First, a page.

In September 2023, Everton received a £100m loan from MSP Sports Capital to help fund the new stadium build.
In the same month, majority shareholder Farhad Moshiri announced an agreement to sell his 94.1% stake in the club to 777 Partners. How this will affect the funding of the stadium build is yet to become clear, but Moshiri has insisted the potential takeover would guarantee the full construction of the new ground.
What are the plans for the Everton new stadium?
The Everton stadium will have a bowl design made up of steel and glass. The plans have been much-lauded for their design qualities, which intend to complement the architecture of the old dock buildings surrounding the site.
One of the key aspects of the new ground is something called ‘ALL'. Quite what this is remains a little unclear beyond PR speak. In essence, it seems to be a new program offering a wide choice of social spaces, such as pubs, bars and restaurants.
Everton new stadium capacity
As for capacity, the bowl will be able to seat 52,888 and will have a one-tier stand similar to that at the Tottenham Hotspur Stadium inspired by Borussia Dortmund’s Yellow Wall. This stand will hold approximately 13,000 spectators.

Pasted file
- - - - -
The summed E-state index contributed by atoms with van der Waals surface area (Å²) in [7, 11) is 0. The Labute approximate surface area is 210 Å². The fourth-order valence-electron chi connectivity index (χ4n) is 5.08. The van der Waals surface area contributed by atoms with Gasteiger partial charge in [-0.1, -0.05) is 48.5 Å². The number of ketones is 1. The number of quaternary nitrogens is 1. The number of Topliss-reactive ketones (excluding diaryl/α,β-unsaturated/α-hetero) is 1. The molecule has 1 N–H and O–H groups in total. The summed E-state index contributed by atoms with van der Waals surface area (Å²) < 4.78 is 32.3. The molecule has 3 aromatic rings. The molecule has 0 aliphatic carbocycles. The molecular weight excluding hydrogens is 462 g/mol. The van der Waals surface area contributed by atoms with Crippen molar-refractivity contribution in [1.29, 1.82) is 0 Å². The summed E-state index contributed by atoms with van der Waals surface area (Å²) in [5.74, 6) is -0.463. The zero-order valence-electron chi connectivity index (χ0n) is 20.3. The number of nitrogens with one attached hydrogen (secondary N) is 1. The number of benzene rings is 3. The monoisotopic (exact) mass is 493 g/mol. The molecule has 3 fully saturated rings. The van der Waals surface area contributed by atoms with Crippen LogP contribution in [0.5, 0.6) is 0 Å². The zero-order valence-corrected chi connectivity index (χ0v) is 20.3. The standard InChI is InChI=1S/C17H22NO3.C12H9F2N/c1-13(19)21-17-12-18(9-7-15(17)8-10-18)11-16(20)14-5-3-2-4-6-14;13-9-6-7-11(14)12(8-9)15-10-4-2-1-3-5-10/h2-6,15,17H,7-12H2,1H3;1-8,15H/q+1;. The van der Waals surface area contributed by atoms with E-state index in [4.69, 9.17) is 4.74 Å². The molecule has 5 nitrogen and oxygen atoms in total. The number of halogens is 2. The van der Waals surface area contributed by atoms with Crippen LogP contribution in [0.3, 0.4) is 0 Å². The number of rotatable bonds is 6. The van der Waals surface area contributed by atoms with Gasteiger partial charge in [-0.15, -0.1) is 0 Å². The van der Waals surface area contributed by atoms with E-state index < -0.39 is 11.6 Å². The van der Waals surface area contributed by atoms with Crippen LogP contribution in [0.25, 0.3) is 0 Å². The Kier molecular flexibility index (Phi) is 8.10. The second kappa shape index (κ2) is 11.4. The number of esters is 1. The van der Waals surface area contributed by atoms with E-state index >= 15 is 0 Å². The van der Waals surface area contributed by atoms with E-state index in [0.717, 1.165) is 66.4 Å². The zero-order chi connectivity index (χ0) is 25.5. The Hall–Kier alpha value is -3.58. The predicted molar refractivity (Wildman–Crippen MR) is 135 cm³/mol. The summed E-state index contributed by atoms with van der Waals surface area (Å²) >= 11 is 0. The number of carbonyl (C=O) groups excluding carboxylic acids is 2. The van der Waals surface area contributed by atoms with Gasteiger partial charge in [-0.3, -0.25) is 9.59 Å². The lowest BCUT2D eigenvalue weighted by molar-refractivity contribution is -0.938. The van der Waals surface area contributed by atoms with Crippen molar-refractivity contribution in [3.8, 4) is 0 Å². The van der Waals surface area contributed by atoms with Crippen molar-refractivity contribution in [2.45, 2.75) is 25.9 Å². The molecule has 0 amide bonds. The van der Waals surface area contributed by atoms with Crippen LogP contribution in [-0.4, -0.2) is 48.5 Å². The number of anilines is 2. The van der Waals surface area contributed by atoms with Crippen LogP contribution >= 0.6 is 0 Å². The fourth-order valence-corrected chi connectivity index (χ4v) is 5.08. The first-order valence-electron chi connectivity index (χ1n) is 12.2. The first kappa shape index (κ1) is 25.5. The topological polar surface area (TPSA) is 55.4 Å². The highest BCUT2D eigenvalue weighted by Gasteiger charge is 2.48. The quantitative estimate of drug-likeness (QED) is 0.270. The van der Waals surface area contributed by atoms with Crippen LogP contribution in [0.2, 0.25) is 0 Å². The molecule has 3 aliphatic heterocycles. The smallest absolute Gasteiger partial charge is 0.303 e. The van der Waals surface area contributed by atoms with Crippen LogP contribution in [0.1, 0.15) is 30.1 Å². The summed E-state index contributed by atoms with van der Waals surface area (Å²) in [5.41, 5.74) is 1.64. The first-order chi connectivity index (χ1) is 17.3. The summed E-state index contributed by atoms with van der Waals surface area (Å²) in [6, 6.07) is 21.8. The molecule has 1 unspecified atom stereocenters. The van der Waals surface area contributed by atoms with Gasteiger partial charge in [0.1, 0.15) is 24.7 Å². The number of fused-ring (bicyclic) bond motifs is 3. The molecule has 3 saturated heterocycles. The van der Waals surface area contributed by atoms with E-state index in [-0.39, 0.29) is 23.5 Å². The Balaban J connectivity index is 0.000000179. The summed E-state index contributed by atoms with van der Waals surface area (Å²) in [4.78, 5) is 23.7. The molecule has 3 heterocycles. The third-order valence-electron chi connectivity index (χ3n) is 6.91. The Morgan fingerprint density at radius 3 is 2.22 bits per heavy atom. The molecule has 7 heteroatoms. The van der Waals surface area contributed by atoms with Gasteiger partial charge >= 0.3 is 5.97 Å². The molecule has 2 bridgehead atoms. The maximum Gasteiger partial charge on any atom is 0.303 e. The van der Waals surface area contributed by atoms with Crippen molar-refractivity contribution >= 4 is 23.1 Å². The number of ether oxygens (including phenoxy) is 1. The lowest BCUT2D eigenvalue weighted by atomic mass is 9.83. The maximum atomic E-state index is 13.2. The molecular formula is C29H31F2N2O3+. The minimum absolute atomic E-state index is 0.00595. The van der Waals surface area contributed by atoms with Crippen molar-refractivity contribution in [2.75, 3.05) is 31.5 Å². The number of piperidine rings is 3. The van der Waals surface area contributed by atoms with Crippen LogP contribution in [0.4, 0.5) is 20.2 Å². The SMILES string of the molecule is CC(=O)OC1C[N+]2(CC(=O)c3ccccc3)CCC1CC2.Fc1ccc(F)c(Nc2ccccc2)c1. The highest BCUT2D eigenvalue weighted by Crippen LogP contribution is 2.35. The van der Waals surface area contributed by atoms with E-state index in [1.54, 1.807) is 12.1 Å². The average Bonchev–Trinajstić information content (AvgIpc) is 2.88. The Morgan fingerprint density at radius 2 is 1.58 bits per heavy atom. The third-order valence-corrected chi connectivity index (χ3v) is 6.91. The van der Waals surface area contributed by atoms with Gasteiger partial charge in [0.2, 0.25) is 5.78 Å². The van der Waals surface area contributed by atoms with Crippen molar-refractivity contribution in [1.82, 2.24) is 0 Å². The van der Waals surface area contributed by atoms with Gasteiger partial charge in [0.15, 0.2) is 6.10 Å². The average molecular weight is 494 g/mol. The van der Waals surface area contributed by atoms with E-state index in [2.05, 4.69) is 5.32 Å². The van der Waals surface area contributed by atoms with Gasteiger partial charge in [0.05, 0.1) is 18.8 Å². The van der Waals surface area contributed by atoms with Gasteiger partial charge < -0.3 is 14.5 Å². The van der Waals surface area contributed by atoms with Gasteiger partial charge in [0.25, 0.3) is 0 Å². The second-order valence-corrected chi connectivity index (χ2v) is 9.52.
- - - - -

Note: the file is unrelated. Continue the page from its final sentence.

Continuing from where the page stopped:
🎥 | The interior of the west stand continues to evolve, with rooms, corridors and concourses taking shape on all three levels. 🏟️ https://t.co/IFu5EuiVFr
— Everton Stadium (@EvertonStadium) June 2, 2023
Everton new stadium opening date
The Everton Stadium is set to be completed midway through the 2024/25 season. It is not yet decided whether the Toffees will move into their new home midway through that season, or wait until the start of the 2025/26 season to leave Goodison Park.
Latest pictures of Everton new stadium progress
Progress is good at the Bramley Moore dock site, but Everton were faced with the tragic loss of a worker in August 2022. Michael Jones was a lifelong Evertonian who followed his team home and away. He died after suffering severe head injuries in a heavy machinery incident.
Work paused as a result of the tragedy, but has since resumed.
Latest Everton new stadium videos
New Everton stadium single-tier South Stand video
The jaw-dropping scale of the steep-tiered south stand – which will house more than 13,000 Evertonians – is visible for the first time following the installation of terracing. 🏟 pic.twitter.com/SQj5o2QarR
— Everton Stadium (@EvertonStadium) November 3, 2023